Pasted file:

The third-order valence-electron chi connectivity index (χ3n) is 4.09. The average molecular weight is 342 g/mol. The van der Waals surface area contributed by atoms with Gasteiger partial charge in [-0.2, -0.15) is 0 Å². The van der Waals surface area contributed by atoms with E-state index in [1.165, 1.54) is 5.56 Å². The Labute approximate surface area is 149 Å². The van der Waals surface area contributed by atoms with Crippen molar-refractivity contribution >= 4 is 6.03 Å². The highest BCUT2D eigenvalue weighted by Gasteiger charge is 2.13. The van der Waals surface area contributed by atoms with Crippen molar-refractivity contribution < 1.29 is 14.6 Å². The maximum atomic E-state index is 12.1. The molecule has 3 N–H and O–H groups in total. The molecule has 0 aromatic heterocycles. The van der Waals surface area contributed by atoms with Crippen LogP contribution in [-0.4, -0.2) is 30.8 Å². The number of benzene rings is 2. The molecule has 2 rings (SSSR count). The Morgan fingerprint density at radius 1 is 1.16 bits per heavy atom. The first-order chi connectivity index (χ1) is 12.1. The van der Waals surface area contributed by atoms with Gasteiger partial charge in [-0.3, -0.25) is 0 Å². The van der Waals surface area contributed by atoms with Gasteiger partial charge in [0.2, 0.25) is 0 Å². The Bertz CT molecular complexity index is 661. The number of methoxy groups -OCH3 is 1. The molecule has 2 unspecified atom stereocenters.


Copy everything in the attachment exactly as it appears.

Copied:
The third-order valence-electron chi connectivity index (χ3n) is 4.09. The average molecular weight is 342 g/mol. The van der Waals surface area contributed by atoms with Gasteiger partial charge in [-0.2, -0.15) is 0 Å². The van der Waals surface area contributed by atoms with E-state index in [1.165, 1.54) is 5.56 Å². The Labute approximate surface area is 149 Å². The van der Waals surface area contributed by atoms with Crippen molar-refractivity contribution >= 4 is 6.03 Å². The highest BCUT2D eigenvalue weighted by Gasteiger charge is 2.13. The van der Waals surface area contributed by atoms with Crippen molar-refractivity contribution < 1.29 is 14.6 Å². The maximum atomic E-state index is 12.1. The molecule has 3 N–H and O–H groups in total. The molecule has 0 aromatic heterocycles. The van der Waals surface area contributed by atoms with Crippen LogP contribution in [-0.4, -0.2) is 30.8 Å². The number of benzene rings is 2. The molecule has 2 rings (SSSR count). The Morgan fingerprint density at radius 1 is 1.16 bits per heavy atom. The first-order chi connectivity index (χ1) is 12.1. The van der Waals surface area contributed by atoms with Gasteiger partial charge in [-0.3, -0.25) is 0 Å². The van der Waals surface area contributed by atoms with Gasteiger partial charge in [0.2, 0.25) is 0 Å². The Bertz CT molecular complexity index is 661. The number of methoxy groups -OCH3 is 1. The molecule has 2 unspecified atom stereocenters.